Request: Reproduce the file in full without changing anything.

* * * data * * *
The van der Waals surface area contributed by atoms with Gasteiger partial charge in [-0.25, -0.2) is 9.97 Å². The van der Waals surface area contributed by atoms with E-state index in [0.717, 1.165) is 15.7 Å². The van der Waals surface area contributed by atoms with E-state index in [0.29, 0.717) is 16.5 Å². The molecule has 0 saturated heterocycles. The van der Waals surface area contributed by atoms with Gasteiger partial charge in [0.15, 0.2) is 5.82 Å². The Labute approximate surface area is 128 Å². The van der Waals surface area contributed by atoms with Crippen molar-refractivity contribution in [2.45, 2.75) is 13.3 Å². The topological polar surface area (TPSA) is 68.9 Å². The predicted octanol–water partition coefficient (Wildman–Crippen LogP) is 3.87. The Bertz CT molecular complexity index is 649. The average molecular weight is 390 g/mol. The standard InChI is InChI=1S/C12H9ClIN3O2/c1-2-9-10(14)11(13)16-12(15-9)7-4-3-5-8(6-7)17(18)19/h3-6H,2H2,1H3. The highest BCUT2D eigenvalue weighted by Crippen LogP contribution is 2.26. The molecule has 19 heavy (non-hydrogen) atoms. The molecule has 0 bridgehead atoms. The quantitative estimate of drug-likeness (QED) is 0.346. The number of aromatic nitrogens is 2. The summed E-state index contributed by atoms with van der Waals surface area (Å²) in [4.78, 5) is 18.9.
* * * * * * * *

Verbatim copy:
The van der Waals surface area contributed by atoms with Gasteiger partial charge in [-0.25, -0.2) is 9.97 Å². The van der Waals surface area contributed by atoms with E-state index in [0.717, 1.165) is 15.7 Å². The van der Waals surface area contributed by atoms with E-state index in [0.29, 0.717) is 16.5 Å². The molecule has 0 saturated heterocycles. The van der Waals surface area contributed by atoms with Gasteiger partial charge in [0.15, 0.2) is 5.82 Å². The Labute approximate surface area is 128 Å². The van der Waals surface area contributed by atoms with Crippen molar-refractivity contribution in [2.45, 2.75) is 13.3 Å². The topological polar surface area (TPSA) is 68.9 Å². The predicted octanol–water partition coefficient (Wildman–Crippen LogP) is 3.87. The Bertz CT molecular complexity index is 649. The average molecular weight is 390 g/mol. The standard InChI is InChI=1S/C12H9ClIN3O2/c1-2-9-10(14)11(13)16-12(15-9)7-4-3-5-8(6-7)17(18)19/h3-6H,2H2,1H3. The highest BCUT2D eigenvalue weighted by Crippen LogP contribution is 2.26. The molecule has 19 heavy (non-hydrogen) atoms. The molecule has 0 bridgehead atoms. The quantitative estimate of drug-likeness (QED) is 0.346. The number of aromatic nitrogens is 2. The summed E-state index contributed by atoms with van der Waals surface area (Å²) in [4.78, 5) is 18.9.